11. 11. Sebastian Nowozin and Christoph Lampert – Structured Models in Computer Vision – Part 5. Structured SVMs Structured Output Support Vector Machine N 1 2 C min w + max ∆(y n , y) + w, φ(xn , y) − w, φ(xn , y n ) w 2 N y∈Y n=1 Conditional Random Field N w 2 min + log exp w, φ(xn , y) − w, φ(xn , y n ) w 2σ 2 n=1 y∈Y CRFs and SSVMs have more in common than usually assumed. both do regularized risk minimization log y exp(·) can be interpreted as a soft-max 11 / 56
12. 12. Sebastian Nowozin and Christoph Lampert – Structured Models in Computer Vision – Part 5. Structured SVMsSolving the Training Optimization Problem Numerically Structured Output Support Vector Machine: N 1 2 C min w + max ∆(y n , y) + w, φ(xn , y) − w, φ(xn , y n ) w 2 N y∈Y n=1 Unconstrained optimization, convex, non-diﬀerentiable objective. 12 / 56
13. 13. Sebastian Nowozin and Christoph Lampert – Structured Models in Computer Vision – Part 5. Structured SVMs Structured Output SVM (equivalent formulation): N 1 2 C min w + ξn w,ξ 2 N n=1 subject to, for n = 1, . . . , N , max ∆(y n , y) + w, φ(xn , y) − w, φ(xn , y n ) ≤ ξn y∈Y N non-linear contraints, convex, diﬀerentiable objective. 13 / 56
14. 14. Sebastian Nowozin and Christoph Lampert – Structured Models in Computer Vision – Part 5. Structured SVMs Structured Output SVM (also equivalent formulation): N 1 2 C min w + ξn w,ξ 2 N n=1 subject to, for n = 1, . . . , N , ∆(y n , y) + w, φ(xn , y) − w, φ(xn , y n ) ≤ ξ n , for all y ∈ Y N |Y| linear constraints, convex, diﬀerentiable objective. 14 / 56
15. 15. Sebastian Nowozin and Christoph Lampert – Structured Models in Computer Vision – Part 5. Structured SVMsExample: Multiclass SVM 1 for y = y Y = {1, 2, . . . , K}, ∆(y, y ) = . 0 otherwise φ(x, y) = y = 1 φ(x), y = 2 φ(x), . . . , y = K φ(x) N 1 2 C Solve: min w + ξn w,ξ 2 N n=1 subject to, for i = 1, . . . , n, w, φ(xn , y n ) − w, φ(xn , y) ≥ 1 − ξ n for all y ∈ Y {y n }. Classiﬁcation: f (x) = argmaxy∈Y w, φ(x, y) . Crammer-Singer Multiclass SVM [K. Crammer, Y. Singer: ”On the Algorithmic Implementation of Multiclass Kernel-based Vector Machines”, JMLR, 2001] 15 / 56
16. 16. Sebastian Nowozin and Christoph Lampert – Structured Models in Computer Vision – Part 5. Structured SVMsExample: Hierarchical SVM Hierarchical Multiclass Loss: 1 ∆(y, y ) := (distance in tree) 2 ∆(cat, cat) = 0, ∆(cat, dog) = 1, ∆(cat, bus) = 2, etc. N 1 2 C Solve: min w + ξn w,ξ 2 N n=1 subject to, for i = 1, . . . , n, w, φ(xn , y n ) − w, φ(xn , y) ≥ ∆(y n , y) − ξ n for all y ∈ Y. [L. Cai, T. Hofmann: ”Hierarchical Document Categorization with Support Vector Machines”, ACM CIKM, 2004] [A. Binder, K.-R. M¨ller, M. Kawanabe: ”On taxonomies for multi-class image categorization”, IJCV, 2011] u 16 / 56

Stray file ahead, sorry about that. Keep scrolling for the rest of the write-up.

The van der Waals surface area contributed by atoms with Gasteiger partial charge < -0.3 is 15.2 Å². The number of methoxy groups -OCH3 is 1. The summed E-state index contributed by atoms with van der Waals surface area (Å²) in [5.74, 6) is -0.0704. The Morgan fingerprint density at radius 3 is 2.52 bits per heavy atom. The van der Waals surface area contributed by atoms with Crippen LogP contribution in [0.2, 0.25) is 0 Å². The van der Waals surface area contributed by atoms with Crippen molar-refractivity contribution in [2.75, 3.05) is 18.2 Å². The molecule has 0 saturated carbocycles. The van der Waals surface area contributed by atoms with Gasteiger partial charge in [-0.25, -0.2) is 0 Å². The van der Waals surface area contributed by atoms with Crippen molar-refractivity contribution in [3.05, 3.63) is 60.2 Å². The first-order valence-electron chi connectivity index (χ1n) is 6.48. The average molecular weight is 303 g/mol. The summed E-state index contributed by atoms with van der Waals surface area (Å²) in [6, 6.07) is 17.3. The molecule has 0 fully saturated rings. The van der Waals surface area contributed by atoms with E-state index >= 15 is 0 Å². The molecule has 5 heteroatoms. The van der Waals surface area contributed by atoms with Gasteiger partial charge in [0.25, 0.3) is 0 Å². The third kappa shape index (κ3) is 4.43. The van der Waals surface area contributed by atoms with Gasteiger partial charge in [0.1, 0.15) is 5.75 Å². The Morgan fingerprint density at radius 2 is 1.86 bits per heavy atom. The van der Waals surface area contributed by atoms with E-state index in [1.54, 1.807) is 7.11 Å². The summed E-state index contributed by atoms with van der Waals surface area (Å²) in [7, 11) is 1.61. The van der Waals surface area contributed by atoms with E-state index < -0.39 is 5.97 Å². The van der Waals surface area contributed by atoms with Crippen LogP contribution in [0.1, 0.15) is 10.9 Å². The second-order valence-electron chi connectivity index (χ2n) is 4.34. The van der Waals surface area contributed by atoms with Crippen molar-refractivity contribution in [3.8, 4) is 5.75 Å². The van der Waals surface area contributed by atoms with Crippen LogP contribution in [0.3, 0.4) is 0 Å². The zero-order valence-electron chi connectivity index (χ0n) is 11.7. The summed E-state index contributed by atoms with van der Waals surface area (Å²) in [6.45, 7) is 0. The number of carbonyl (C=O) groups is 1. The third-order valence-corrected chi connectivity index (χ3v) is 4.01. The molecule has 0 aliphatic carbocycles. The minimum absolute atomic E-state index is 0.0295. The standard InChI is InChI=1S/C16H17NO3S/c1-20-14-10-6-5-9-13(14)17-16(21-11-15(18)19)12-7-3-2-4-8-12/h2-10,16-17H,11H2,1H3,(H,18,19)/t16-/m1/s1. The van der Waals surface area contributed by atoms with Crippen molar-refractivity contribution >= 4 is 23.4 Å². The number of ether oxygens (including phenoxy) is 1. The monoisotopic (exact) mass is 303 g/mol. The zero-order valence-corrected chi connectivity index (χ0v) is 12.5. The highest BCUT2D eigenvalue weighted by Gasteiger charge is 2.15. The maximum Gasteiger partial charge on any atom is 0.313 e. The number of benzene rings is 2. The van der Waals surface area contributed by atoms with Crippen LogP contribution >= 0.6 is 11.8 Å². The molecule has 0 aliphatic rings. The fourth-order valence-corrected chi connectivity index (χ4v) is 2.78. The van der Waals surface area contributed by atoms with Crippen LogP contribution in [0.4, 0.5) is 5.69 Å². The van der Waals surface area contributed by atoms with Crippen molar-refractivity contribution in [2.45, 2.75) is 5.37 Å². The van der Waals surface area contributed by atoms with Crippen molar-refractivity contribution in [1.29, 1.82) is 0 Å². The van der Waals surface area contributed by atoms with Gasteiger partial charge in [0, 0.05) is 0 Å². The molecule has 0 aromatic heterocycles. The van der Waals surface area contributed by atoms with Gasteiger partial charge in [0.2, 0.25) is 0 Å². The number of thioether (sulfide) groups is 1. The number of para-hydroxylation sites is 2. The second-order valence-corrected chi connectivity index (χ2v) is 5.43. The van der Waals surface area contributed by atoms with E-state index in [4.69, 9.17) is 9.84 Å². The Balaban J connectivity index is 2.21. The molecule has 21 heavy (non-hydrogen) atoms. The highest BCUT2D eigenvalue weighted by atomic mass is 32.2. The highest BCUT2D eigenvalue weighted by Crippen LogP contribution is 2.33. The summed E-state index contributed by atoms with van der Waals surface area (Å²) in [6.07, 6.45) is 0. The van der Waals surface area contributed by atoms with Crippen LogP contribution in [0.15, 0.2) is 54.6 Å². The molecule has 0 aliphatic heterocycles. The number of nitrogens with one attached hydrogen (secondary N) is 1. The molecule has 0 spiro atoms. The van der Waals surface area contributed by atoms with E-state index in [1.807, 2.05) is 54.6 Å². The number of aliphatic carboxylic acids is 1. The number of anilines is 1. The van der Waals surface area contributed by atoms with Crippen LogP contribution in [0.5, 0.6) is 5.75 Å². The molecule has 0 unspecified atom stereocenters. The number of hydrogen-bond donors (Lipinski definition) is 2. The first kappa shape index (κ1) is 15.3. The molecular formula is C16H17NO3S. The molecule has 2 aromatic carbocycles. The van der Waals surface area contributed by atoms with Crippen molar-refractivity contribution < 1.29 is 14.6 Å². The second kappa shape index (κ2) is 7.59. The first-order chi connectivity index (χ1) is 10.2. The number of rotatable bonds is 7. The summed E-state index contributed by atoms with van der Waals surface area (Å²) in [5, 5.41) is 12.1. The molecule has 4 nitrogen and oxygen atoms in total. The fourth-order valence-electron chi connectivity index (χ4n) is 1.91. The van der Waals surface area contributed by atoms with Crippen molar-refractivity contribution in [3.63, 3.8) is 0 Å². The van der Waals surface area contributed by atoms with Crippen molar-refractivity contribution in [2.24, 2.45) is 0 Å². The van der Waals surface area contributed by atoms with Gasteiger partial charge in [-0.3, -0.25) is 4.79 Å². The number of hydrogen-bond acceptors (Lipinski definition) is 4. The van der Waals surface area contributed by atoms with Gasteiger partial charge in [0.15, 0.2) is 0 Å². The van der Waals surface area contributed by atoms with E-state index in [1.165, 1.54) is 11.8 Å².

17. 17. Sebastian Nowozin and Christoph Lampert – Structured Models in Computer Vision – Part 5. Structured SVMsSolving the Training Optimization Problem Numerically We can solve SSVM training like CRF training: N 1 2 C min w + max ∆(y n , y) + w, φ(xn , y) − w, φ(xn , y n ) w 2 N y∈Y n=1 continuous unconstrained convex non-diﬀerentiable → we can’t use gradient descent directly. → we’ll have to use subgradients 17 / 56
18. 18. Sebastian Nowozin and Christoph Lampert – Structured Models in Computer Vision – Part 5. Structured SVMs Deﬁnition Let f : RD → R be a convex, not necessarily diﬀerentiable, function. A vector v ∈ RD is called a subgradient of f at w0 , if f (w) ≥ f (w0 ) + v, w − w0 for all w. f(w) f(w0)+⟨v,w-w0⟩ f(w ) 0 w w 0 18 / 56
19. 19. Sebastian Nowozin and Christoph Lampert – Structured Models in Computer Vision – Part 5. Structured SVMs Deﬁnition Let f : RD → R be a convex, not necessarily diﬀerentiable, function. A vector v ∈ RD is called a subgradient of f at w0 , if f (w) ≥ f (w0 ) + v, w − w0 for all w. f(w) f(w0)+⟨v,w-w0⟩ f(w )0 w w 0 19 / 56
20. 20. Sebastian Nowozin and Christoph Lampert – Structured Models in Computer Vision – Part 5. Structured SVMs Deﬁnition Let f : RD → R be a convex, not necessarily diﬀerentiable, function. A vector v ∈ RD is called a subgradient of f at w0 , if f (w) ≥ f (w0 ) + v, w − w0 for all w. f(w) f(w0)+⟨v,w-w0⟩ f(w ) 0 w w 0 20 / 56
21. 21. Sebastian Nowozin and Christoph Lampert – Structured Models in Computer Vision – Part 5. Structured SVMs Deﬁnition Let f : RD → R be a convex, not necessarily diﬀerentiable, function. A vector v ∈ RD is called a subgradient of f at w0 , if f (w) ≥ f (w0 ) + v, w − w0 for all w. f(w) f(w0)+⟨v,w-w0⟩ f(w ) 0 w w 0 For diﬀerentiable f , the gradient v = f (w0 ) is the only subgradient. f(w) f(w0)+⟨v,w-w0⟩ f(w )0 w w 0 21 / 56